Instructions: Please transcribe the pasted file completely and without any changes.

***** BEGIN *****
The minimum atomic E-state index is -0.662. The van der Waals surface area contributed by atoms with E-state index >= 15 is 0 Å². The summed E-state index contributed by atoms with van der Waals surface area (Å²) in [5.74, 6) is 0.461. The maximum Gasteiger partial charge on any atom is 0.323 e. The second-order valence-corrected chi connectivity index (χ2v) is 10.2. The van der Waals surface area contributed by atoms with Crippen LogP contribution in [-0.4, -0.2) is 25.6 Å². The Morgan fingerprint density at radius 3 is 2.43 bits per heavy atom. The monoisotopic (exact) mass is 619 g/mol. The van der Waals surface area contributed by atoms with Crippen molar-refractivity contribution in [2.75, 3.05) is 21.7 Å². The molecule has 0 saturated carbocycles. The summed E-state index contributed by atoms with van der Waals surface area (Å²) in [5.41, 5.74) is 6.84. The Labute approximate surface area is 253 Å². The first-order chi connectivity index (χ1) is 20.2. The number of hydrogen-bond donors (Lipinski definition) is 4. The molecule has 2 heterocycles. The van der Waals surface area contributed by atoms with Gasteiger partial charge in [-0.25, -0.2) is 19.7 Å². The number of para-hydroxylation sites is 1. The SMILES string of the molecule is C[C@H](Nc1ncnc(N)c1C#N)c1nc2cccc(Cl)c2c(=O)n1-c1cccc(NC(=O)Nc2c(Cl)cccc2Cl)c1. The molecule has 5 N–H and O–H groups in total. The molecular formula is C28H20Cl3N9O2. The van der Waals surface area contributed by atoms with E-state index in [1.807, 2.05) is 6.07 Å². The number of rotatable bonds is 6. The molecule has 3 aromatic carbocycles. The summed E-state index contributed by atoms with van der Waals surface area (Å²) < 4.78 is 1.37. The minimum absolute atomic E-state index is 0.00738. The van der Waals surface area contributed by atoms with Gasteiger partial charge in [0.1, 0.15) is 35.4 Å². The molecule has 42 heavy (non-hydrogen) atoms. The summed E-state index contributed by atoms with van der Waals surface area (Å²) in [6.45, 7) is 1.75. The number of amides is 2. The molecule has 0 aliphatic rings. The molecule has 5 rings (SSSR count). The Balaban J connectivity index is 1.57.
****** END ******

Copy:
The minimum atomic E-state index is -0.662. The van der Waals surface area contributed by atoms with E-state index >= 15 is 0 Å². The summed E-state index contributed by atoms with van der Waals surface area (Å²) in [5.74, 6) is 0.461. The maximum Gasteiger partial charge on any atom is 0.323 e. The second-order valence-corrected chi connectivity index (χ2v) is 10.2. The van der Waals surface area contributed by atoms with Crippen LogP contribution in [-0.4, -0.2) is 25.6 Å². The Morgan fingerprint density at radius 3 is 2.43 bits per heavy atom. The monoisotopic (exact) mass is 619 g/mol. The van der Waals surface area contributed by atoms with Crippen molar-refractivity contribution in [2.75, 3.05) is 21.7 Å². The molecule has 0 saturated carbocycles. The summed E-state index contributed by atoms with van der Waals surface area (Å²) in [5.41, 5.74) is 6.84. The Labute approximate surface area is 253 Å². The first-order chi connectivity index (χ1) is 20.2. The number of hydrogen-bond donors (Lipinski definition) is 4. The molecule has 2 heterocycles. The van der Waals surface area contributed by atoms with Gasteiger partial charge in [-0.25, -0.2) is 19.7 Å². The number of para-hydroxylation sites is 1. The SMILES string of the molecule is C[C@H](Nc1ncnc(N)c1C#N)c1nc2cccc(Cl)c2c(=O)n1-c1cccc(NC(=O)Nc2c(Cl)cccc2Cl)c1. The molecule has 5 N–H and O–H groups in total. The molecular formula is C28H20Cl3N9O2. The van der Waals surface area contributed by atoms with E-state index in [1.807, 2.05) is 6.07 Å². The number of rotatable bonds is 6. The molecule has 3 aromatic carbocycles. The summed E-state index contributed by atoms with van der Waals surface area (Å²) < 4.78 is 1.37. The minimum absolute atomic E-state index is 0.00738. The van der Waals surface area contributed by atoms with Gasteiger partial charge in [0.1, 0.15) is 35.4 Å². The molecule has 42 heavy (non-hydrogen) atoms. The summed E-state index contributed by atoms with van der Waals surface area (Å²) in [6.45, 7) is 1.75. The number of amides is 2. The molecule has 0 aliphatic rings. The molecule has 5 rings (SSSR count). The Balaban J connectivity index is 1.57.